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So when I posted photos on Facebook, friends suggested that I collect it and use as a coffee table.  What they did not grasp is that it would have to be a coffee table in the Land of Giants, as this puppy would not fit in my house.  So here is a photo to give you an idea of it’s immense size!

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Got to love living on the beach!  Should I call the Coast Guard??

Beached Surprise

Almost No-knead Bread with Creamy Mushroom Soup

No Knead Bread

Found this very easy, but not so fast bread from America’s Test Kitchen and have made it a couple of times.  I find if I start it by about 8:00 AM it is good enough for dinner.  Always a hit when warm with a little good sweet butter.  I served it with a Creamy Mushroom Soup from another one of their cookbooks.  If you scroll down, you can see their rendition and mine of the soup.  I think it needs a little punch, as it was pretty, but a little bland.

Almost No-Knead Bread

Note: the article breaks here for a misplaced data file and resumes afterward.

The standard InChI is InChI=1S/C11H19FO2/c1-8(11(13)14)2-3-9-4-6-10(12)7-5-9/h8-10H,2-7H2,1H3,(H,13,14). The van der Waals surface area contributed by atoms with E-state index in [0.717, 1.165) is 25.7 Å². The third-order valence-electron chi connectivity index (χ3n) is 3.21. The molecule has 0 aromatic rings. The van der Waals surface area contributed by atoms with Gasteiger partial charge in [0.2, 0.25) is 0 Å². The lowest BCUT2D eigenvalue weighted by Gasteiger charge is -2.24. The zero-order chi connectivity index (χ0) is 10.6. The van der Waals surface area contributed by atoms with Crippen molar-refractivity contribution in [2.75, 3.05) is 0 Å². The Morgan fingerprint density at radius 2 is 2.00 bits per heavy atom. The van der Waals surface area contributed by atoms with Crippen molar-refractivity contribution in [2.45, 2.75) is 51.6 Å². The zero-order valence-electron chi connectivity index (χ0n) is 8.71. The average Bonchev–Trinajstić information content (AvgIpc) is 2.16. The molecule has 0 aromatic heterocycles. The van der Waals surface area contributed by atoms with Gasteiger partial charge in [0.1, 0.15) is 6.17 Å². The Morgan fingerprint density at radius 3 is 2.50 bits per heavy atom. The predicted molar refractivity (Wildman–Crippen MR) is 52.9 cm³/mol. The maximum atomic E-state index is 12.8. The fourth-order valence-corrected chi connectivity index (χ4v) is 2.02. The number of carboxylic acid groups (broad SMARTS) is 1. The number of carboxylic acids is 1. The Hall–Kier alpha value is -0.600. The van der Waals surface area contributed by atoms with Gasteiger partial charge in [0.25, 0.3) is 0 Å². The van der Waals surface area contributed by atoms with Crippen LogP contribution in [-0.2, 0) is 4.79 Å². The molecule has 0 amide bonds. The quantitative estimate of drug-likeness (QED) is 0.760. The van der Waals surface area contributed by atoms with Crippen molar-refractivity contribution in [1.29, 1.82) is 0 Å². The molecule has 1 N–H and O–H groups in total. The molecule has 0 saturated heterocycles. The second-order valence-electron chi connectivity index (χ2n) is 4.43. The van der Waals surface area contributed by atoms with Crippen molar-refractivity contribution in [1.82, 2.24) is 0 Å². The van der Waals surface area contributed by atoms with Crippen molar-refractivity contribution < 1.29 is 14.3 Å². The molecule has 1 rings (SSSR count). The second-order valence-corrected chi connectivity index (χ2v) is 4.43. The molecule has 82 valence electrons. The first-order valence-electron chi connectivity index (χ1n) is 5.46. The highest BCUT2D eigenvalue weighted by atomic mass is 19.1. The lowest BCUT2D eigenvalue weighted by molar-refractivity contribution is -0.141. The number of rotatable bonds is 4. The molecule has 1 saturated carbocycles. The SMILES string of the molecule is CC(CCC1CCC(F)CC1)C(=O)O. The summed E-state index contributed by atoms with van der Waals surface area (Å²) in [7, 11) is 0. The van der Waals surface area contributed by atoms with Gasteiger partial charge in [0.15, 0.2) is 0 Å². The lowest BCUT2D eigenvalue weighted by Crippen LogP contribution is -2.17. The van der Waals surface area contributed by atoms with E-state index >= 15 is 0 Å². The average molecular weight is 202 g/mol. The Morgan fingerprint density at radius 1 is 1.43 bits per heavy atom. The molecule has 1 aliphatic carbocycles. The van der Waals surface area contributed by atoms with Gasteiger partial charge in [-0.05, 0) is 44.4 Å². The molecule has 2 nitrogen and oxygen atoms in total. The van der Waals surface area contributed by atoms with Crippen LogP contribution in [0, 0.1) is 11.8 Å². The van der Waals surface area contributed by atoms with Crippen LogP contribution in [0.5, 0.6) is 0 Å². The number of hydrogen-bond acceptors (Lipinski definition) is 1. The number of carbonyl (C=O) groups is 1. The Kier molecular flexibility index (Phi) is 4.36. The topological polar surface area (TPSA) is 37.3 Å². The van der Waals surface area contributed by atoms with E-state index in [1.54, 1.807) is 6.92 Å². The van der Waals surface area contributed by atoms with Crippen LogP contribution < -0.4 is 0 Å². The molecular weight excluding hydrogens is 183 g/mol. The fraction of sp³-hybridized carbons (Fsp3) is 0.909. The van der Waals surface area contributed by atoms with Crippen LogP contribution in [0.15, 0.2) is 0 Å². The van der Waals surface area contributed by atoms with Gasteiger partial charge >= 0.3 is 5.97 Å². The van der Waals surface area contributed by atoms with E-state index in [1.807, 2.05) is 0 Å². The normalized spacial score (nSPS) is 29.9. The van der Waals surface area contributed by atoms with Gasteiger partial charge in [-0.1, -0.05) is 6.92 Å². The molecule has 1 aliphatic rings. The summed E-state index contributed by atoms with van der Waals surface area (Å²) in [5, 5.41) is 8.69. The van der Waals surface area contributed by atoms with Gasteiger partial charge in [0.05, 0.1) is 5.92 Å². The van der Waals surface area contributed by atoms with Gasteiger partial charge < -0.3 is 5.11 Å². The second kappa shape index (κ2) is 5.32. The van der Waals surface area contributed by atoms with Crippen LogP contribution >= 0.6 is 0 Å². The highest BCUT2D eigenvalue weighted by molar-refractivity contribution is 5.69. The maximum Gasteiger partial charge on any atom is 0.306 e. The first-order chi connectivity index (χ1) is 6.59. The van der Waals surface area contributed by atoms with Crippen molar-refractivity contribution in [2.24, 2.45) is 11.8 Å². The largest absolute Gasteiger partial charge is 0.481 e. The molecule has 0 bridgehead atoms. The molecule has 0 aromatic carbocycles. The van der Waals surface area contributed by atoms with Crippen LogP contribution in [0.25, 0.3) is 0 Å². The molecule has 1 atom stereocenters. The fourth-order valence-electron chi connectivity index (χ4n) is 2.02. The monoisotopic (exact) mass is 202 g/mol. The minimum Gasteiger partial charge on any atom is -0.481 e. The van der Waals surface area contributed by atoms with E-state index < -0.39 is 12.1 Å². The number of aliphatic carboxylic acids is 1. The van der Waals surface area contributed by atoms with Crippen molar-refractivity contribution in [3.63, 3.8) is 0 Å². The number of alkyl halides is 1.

A no-fuss recipe that is revolutionizing home baking trades flavor and reliability for ease. Could we improve the bread’s bland taste and make it rise high every time?

WHY THIS RECIPE WORKS

To avoid lengthy and tiresome kneading, we let our bread dough sit for 8 to 18 hours, during which a process called autolysis develops gluten—the protein that gives baked breads their bubbly, chewy crumb structure. After that, just 15 seconds of kneading does the trick. To give our bread more flavor than standard no-knead recipes, we add vinegar for acidic tang and lager beer for extra yeastiness. We bake the bread in a preheated covered pot to create steam, producing a springy interior, and then finish baking it uncovered for a beautifully browned crust.

INSTRUCTIONS

Makes 1 large round loaf
3 cups (15 ounces) all-purpose flour
1 ½ teaspoons salt
¼ teaspoon instant or rapid-rise yeast
¾ cup plus 2 tablespoons water, room temperature
6 tablespoons mild-flavored lager
1 tablespoon distilled white vinegar
Vegetable oil spray

Use a mild-flavored lager, such as Budweiser (mild nonalcoholic lager also works). In step 3, start the 30-minute timer as soon as you put the bread in the cold oven. Do not wait until the oven has preheated to start your timer or the bread will burn. The bread is best eaten the day it is baked, but it can be wrapped in aluminum foil and stored in a cool, dry place for up to two days.

 

1. Whisk flour, salt, and yeast together in large bowl. Add water, lager, and vinegar. Using rubber spatula, fold mixture, scraping up dry flour from bottom of bowl until shaggy ball forms. Cover bowl with plastic wrap and let sit at room temperature for at least 8 hours or up to 18 hours.